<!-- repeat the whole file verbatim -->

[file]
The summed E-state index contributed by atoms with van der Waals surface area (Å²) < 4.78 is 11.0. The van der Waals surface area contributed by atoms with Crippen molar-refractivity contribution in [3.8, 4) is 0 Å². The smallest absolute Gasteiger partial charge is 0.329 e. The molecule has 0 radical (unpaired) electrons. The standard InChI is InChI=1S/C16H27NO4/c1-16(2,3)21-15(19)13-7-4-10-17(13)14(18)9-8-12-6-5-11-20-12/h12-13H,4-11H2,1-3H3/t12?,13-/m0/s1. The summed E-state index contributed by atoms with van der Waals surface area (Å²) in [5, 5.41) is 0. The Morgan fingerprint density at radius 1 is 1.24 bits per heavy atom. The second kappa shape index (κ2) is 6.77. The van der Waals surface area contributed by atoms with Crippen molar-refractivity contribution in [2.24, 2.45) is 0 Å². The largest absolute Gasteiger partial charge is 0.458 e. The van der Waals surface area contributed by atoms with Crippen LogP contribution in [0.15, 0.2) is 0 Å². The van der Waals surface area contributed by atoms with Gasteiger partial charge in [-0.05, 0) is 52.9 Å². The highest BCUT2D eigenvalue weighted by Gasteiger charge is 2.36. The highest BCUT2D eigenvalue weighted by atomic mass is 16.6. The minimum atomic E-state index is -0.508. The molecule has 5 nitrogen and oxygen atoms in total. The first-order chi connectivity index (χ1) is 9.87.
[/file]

The summed E-state index contributed by atoms with van der Waals surface area (Å²) < 4.78 is 11.0. The van der Waals surface area contributed by atoms with Crippen molar-refractivity contribution in [3.8, 4) is 0 Å². The smallest absolute Gasteiger partial charge is 0.329 e. The molecule has 0 radical (unpaired) electrons. The standard InChI is InChI=1S/C16H27NO4/c1-16(2,3)21-15(19)13-7-4-10-17(13)14(18)9-8-12-6-5-11-20-12/h12-13H,4-11H2,1-3H3/t12?,13-/m0/s1. The summed E-state index contributed by atoms with van der Waals surface area (Å²) in [5, 5.41) is 0. The Morgan fingerprint density at radius 1 is 1.24 bits per heavy atom. The second kappa shape index (κ2) is 6.77. The van der Waals surface area contributed by atoms with Crippen molar-refractivity contribution in [2.24, 2.45) is 0 Å². The largest absolute Gasteiger partial charge is 0.458 e. The van der Waals surface area contributed by atoms with Crippen LogP contribution in [0.15, 0.2) is 0 Å². The van der Waals surface area contributed by atoms with Gasteiger partial charge in [-0.05, 0) is 52.9 Å². The highest BCUT2D eigenvalue weighted by Gasteiger charge is 2.36. The highest BCUT2D eigenvalue weighted by atomic mass is 16.6. The minimum atomic E-state index is -0.508. The molecule has 5 nitrogen and oxygen atoms in total. The first-order chi connectivity index (χ1) is 9.87.